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Nodding Thistle


Common name: Californian thistle
Botanical name: Cirsium arvense

Common name: Nodding thistle
Botanical name: Carduus nutans 

Common name: Scotch thistle
Botanical name: Cirsium vulgare

Management category: Advisory 

Originally from Europe and Asia and all naturalised in New Zealand in late nineteenth century.

Why are they a pest?

  • Very competitive and overshadow other plants.
  • Invade large areas of pasture and are unpalatable to stock and reduce pasture productivity.
  • Contaminate wool and can shelter pests such as rabbits.

 Where are they found?

  • Pasture, alluvial flats, stockyards, sheep camps, roadsides and tracks.
  • Invade pasture areas with summer drought and moist mild winters.
  • Seed dispersed mostly by wind, also by water, mud, hay, on machinery and animals.
  • Very common in the Bay of Plenty.

What do they look like?

Californian thistle

  • Perennial with creeping roots and buds that rise up as aerial shoots.
  • Slender flower stems up to 1m tall with flower head clusters.
  • The purple or mauve (rarely white) flower heads occur in the summer.
  • Male and female flower heads occur on separate plants.
  • The male flower head is shorter and less urn-shaped than the female, and has no fluffy white pappi which occur in late summer early autumn and act as parachutes for dispersing the seeds from the female flower head.
  • Leaves are hairless, or have cobwebby hairs, green above and paler underneath, with shallow notches between triangular spiny lobes.
  • Often occurs as distinct patches of either male or female plants.

Nodding thistle

  • Leaves are dark green, deeply divided into triangular lobes with spiny tips, and do not have large, distinct white markings, although the leaf margins are white at the base of the marginal spines.
  • Flowering stems arise from the often large rosettes have spiny wings except just below the flower heads.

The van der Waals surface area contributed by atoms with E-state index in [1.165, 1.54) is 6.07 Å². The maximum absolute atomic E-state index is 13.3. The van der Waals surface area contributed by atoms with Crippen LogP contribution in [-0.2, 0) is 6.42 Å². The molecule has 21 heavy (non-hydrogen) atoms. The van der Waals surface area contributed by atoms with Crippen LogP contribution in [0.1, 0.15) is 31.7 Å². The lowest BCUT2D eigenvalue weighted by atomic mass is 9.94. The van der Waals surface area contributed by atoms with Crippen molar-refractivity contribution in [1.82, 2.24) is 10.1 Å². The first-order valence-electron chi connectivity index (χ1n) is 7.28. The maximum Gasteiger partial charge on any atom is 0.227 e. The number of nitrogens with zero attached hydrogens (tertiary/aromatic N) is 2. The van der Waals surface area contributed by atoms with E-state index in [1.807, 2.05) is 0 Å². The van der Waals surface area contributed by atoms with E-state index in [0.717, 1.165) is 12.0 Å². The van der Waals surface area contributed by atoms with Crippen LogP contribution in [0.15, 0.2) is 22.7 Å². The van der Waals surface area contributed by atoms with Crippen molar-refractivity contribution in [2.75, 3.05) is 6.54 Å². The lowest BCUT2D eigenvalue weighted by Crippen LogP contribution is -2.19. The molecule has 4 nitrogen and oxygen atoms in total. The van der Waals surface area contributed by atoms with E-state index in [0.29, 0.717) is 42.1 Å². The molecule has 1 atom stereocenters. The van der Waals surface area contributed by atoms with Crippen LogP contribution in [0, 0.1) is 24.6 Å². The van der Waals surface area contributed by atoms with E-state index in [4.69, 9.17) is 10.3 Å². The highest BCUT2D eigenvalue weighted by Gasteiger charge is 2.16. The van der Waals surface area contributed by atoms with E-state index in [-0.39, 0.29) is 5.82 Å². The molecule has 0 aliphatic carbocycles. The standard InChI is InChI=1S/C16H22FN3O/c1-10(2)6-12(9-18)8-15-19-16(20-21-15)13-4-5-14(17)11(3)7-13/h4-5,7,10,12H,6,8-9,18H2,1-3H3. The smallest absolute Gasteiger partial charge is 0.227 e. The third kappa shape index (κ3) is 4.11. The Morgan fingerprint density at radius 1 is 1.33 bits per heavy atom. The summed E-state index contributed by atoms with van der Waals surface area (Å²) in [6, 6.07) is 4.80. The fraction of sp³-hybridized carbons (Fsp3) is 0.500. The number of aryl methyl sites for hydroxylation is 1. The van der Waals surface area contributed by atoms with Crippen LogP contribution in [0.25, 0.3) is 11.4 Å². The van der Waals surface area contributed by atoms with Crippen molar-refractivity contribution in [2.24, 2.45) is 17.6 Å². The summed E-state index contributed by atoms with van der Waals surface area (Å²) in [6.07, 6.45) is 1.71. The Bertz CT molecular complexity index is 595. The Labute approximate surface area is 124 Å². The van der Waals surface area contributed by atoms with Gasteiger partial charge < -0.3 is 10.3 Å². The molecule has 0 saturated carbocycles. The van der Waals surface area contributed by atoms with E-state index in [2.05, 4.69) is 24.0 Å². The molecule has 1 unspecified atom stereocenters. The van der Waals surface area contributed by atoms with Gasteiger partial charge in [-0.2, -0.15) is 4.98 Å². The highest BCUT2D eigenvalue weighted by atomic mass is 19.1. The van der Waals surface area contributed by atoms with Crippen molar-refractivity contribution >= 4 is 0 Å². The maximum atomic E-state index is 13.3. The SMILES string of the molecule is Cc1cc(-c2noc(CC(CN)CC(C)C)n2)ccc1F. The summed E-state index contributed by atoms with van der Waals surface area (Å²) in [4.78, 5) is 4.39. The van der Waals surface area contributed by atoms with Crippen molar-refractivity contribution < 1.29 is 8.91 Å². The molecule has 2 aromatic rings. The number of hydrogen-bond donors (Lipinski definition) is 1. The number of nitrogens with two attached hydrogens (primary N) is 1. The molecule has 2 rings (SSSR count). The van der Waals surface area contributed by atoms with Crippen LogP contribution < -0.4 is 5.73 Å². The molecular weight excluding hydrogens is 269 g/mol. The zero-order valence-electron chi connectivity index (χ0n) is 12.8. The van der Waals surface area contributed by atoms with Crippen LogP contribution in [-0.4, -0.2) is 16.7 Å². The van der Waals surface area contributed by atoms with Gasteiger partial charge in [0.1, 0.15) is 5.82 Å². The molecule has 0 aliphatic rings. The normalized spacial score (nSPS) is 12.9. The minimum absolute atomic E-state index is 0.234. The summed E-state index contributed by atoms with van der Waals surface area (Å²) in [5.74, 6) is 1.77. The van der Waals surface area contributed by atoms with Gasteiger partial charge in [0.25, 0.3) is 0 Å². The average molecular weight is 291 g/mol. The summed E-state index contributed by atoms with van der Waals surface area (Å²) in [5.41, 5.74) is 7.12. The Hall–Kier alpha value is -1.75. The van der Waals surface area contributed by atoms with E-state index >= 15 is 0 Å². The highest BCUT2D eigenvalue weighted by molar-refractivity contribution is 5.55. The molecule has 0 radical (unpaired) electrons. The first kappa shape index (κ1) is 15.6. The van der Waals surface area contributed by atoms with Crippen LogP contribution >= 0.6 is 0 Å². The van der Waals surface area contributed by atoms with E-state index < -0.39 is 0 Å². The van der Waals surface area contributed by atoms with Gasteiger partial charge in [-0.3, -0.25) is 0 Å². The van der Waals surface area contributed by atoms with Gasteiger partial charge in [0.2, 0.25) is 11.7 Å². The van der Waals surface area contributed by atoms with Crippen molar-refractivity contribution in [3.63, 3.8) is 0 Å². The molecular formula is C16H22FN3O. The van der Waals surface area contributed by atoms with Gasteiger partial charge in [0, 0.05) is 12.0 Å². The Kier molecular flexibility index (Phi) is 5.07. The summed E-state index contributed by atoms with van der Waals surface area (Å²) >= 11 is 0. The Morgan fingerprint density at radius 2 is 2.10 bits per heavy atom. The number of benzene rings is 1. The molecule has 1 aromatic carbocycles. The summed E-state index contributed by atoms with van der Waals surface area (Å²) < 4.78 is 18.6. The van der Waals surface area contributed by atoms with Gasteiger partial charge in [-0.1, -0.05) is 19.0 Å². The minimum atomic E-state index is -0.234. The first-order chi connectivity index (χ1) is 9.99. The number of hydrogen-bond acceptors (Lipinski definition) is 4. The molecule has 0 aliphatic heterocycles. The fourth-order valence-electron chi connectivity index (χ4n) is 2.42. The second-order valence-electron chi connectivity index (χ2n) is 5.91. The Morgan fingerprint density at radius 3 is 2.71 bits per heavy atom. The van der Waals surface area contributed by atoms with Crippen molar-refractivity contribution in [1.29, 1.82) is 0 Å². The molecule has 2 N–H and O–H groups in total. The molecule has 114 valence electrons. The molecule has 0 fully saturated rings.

• Flowerheads are usually 2–6cm across, the largest being solitary at the top of the flower stalk that droop or nod when mature. Smaller heads are found on lateral branches.
  • Flower petals are red-purple (November to February).
  • Seeds have thistle down, soft feathery attachments which help the seeds disperse for short distances.
  • Nodding thistles have an annual or biennial life-cycle, living for one or two years.

Scotch thistles:

  • Biennial thistle with large reddish, prickly thistle flowers, either one or in clusters of two or three flowers at the tops of the branched stems.
  • Leaves are large (up to 30cm long by 10cm across), dark green, divided almost to the midrib, with sharp prickles at the ends of the leaf lobes. Prickly hairs are on the upper surface and white cottony hair on the lower surface.
  • Can form a large ‘shrub’ in late summer and has a large tap root.
  • Erect branched stems with spiny wings grow to 1.5m tall.
  • Flowers (Nov to March) producing reddish-purple flower heads which grow solitary or in clusters of two or three flowers.
  • Outer bracts of flower heads are slightly hairy with strong sharp spines up to 4mm long.
  • After flowering each seed head contains small, narrow seeds (about 4mm long), each with a feathery thistledown about 20–25mm long.

What are the rules?


Council does not enforce the control of advisory species. It is landowner/occupier responsibility to manage these pests. Council may provide advice on how to manage or control advisory species if required.

CAUTION: When using any herbicide or pesticide, PLEASE READ THE LABEL THOROUGHLY to ensure that all instructions and directions for the purchase, use and storage of the product, are followed and adhered to.

Read more on pest control advice, information and regulations.